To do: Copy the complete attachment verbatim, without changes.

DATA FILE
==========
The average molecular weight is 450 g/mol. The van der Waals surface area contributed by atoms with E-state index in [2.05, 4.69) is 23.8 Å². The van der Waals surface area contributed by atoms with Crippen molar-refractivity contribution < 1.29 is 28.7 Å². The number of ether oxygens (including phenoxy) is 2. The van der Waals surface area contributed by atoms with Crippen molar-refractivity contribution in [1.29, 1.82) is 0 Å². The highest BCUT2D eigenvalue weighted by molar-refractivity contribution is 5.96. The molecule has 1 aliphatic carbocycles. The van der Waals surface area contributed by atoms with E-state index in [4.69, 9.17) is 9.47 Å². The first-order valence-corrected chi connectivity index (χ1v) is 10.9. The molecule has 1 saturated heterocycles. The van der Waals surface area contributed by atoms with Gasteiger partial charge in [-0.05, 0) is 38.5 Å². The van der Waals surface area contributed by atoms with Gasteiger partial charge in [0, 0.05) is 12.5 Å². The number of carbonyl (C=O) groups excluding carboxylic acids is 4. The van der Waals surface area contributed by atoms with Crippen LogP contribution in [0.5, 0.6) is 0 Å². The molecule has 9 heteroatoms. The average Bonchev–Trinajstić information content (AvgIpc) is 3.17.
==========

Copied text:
The average molecular weight is 450 g/mol. The van der Waals surface area contributed by atoms with E-state index in [2.05, 4.69) is 23.8 Å². The van der Waals surface area contributed by atoms with Crippen molar-refractivity contribution < 1.29 is 28.7 Å². The number of ether oxygens (including phenoxy) is 2. The van der Waals surface area contributed by atoms with Crippen molar-refractivity contribution in [1.29, 1.82) is 0 Å². The highest BCUT2D eigenvalue weighted by molar-refractivity contribution is 5.96. The molecule has 1 aliphatic carbocycles. The van der Waals surface area contributed by atoms with E-state index in [4.69, 9.17) is 9.47 Å². The first-order valence-corrected chi connectivity index (χ1v) is 10.9. The molecule has 1 saturated heterocycles. The van der Waals surface area contributed by atoms with Gasteiger partial charge in [-0.05, 0) is 38.5 Å². The van der Waals surface area contributed by atoms with Gasteiger partial charge in [0, 0.05) is 12.5 Å². The number of carbonyl (C=O) groups excluding carboxylic acids is 4. The van der Waals surface area contributed by atoms with Crippen LogP contribution in [0.5, 0.6) is 0 Å². The molecule has 9 heteroatoms. The average Bonchev–Trinajstić information content (AvgIpc) is 3.17.